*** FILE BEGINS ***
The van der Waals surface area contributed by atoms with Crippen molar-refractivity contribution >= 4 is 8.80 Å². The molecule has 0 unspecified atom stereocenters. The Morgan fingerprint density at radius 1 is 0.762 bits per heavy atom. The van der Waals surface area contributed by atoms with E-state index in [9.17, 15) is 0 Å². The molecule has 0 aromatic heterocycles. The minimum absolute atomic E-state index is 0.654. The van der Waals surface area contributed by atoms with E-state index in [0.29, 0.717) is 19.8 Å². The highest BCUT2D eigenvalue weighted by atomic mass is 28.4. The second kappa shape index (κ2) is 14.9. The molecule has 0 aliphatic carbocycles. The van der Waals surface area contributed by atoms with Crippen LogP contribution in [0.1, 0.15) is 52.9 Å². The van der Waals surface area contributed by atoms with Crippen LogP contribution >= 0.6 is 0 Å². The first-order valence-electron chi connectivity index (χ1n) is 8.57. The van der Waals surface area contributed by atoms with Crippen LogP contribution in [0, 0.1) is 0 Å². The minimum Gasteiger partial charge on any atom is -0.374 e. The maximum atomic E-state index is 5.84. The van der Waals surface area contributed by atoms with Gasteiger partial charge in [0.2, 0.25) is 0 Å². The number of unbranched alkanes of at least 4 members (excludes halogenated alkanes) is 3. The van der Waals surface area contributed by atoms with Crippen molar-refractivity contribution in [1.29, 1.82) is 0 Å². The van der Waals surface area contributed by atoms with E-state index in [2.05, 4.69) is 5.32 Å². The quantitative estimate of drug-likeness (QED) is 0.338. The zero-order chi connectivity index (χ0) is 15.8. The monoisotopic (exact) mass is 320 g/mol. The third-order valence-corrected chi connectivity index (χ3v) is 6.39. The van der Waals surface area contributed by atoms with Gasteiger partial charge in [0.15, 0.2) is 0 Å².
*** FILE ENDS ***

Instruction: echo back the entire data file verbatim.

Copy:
The van der Waals surface area contributed by atoms with Crippen molar-refractivity contribution >= 4 is 8.80 Å². The molecule has 0 unspecified atom stereocenters. The Morgan fingerprint density at radius 1 is 0.762 bits per heavy atom. The van der Waals surface area contributed by atoms with E-state index in [9.17, 15) is 0 Å². The molecule has 0 aromatic heterocycles. The minimum absolute atomic E-state index is 0.654. The van der Waals surface area contributed by atoms with E-state index in [0.29, 0.717) is 19.8 Å². The highest BCUT2D eigenvalue weighted by atomic mass is 28.4. The second kappa shape index (κ2) is 14.9. The molecule has 0 aliphatic carbocycles. The van der Waals surface area contributed by atoms with Crippen LogP contribution in [0.1, 0.15) is 52.9 Å². The van der Waals surface area contributed by atoms with Crippen LogP contribution >= 0.6 is 0 Å². The first-order valence-electron chi connectivity index (χ1n) is 8.57. The van der Waals surface area contributed by atoms with Crippen LogP contribution in [0, 0.1) is 0 Å². The minimum Gasteiger partial charge on any atom is -0.374 e. The maximum atomic E-state index is 5.84. The van der Waals surface area contributed by atoms with Gasteiger partial charge in [0.2, 0.25) is 0 Å². The number of unbranched alkanes of at least 4 members (excludes halogenated alkanes) is 3. The van der Waals surface area contributed by atoms with Crippen molar-refractivity contribution in [1.29, 1.82) is 0 Å². The van der Waals surface area contributed by atoms with E-state index in [2.05, 4.69) is 5.32 Å². The quantitative estimate of drug-likeness (QED) is 0.338. The zero-order chi connectivity index (χ0) is 15.8. The monoisotopic (exact) mass is 320 g/mol. The third-order valence-corrected chi connectivity index (χ3v) is 6.39. The van der Waals surface area contributed by atoms with Gasteiger partial charge in [0.15, 0.2) is 0 Å².